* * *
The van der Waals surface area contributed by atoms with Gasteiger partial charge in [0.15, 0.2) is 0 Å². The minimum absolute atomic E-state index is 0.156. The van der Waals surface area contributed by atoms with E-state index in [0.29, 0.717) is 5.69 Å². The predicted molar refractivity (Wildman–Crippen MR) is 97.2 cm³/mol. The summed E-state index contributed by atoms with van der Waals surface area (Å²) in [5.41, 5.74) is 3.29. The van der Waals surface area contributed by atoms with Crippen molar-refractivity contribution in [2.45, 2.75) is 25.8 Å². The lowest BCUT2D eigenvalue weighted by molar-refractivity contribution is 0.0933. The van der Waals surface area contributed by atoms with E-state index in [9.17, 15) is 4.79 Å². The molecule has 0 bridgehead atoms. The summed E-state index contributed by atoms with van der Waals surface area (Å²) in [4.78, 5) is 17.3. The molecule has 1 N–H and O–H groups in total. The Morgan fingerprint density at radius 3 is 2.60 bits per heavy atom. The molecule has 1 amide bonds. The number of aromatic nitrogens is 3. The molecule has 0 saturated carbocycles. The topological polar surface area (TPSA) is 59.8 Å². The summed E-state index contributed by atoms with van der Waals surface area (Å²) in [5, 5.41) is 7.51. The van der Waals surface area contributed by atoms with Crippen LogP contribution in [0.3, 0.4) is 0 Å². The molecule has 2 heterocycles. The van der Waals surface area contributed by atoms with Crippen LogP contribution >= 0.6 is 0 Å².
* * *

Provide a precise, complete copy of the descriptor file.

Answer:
The van der Waals surface area contributed by atoms with Gasteiger partial charge in [0.15, 0.2) is 0 Å². The minimum absolute atomic E-state index is 0.156. The van der Waals surface area contributed by atoms with E-state index in [0.29, 0.717) is 5.69 Å². The predicted molar refractivity (Wildman–Crippen MR) is 97.2 cm³/mol. The summed E-state index contributed by atoms with van der Waals surface area (Å²) in [5.41, 5.74) is 3.29. The van der Waals surface area contributed by atoms with Crippen molar-refractivity contribution in [2.45, 2.75) is 25.8 Å². The lowest BCUT2D eigenvalue weighted by molar-refractivity contribution is 0.0933. The van der Waals surface area contributed by atoms with E-state index in [9.17, 15) is 4.79 Å². The molecule has 0 bridgehead atoms. The summed E-state index contributed by atoms with van der Waals surface area (Å²) in [4.78, 5) is 17.3. The molecule has 1 N–H and O–H groups in total. The Morgan fingerprint density at radius 3 is 2.60 bits per heavy atom. The molecule has 1 amide bonds. The number of aromatic nitrogens is 3. The molecule has 0 saturated carbocycles. The topological polar surface area (TPSA) is 59.8 Å². The summed E-state index contributed by atoms with van der Waals surface area (Å²) in [5, 5.41) is 7.51. The van der Waals surface area contributed by atoms with Crippen LogP contribution in [0.3, 0.4) is 0 Å². The molecule has 2 heterocycles. The van der Waals surface area contributed by atoms with Crippen LogP contribution >= 0.6 is 0 Å².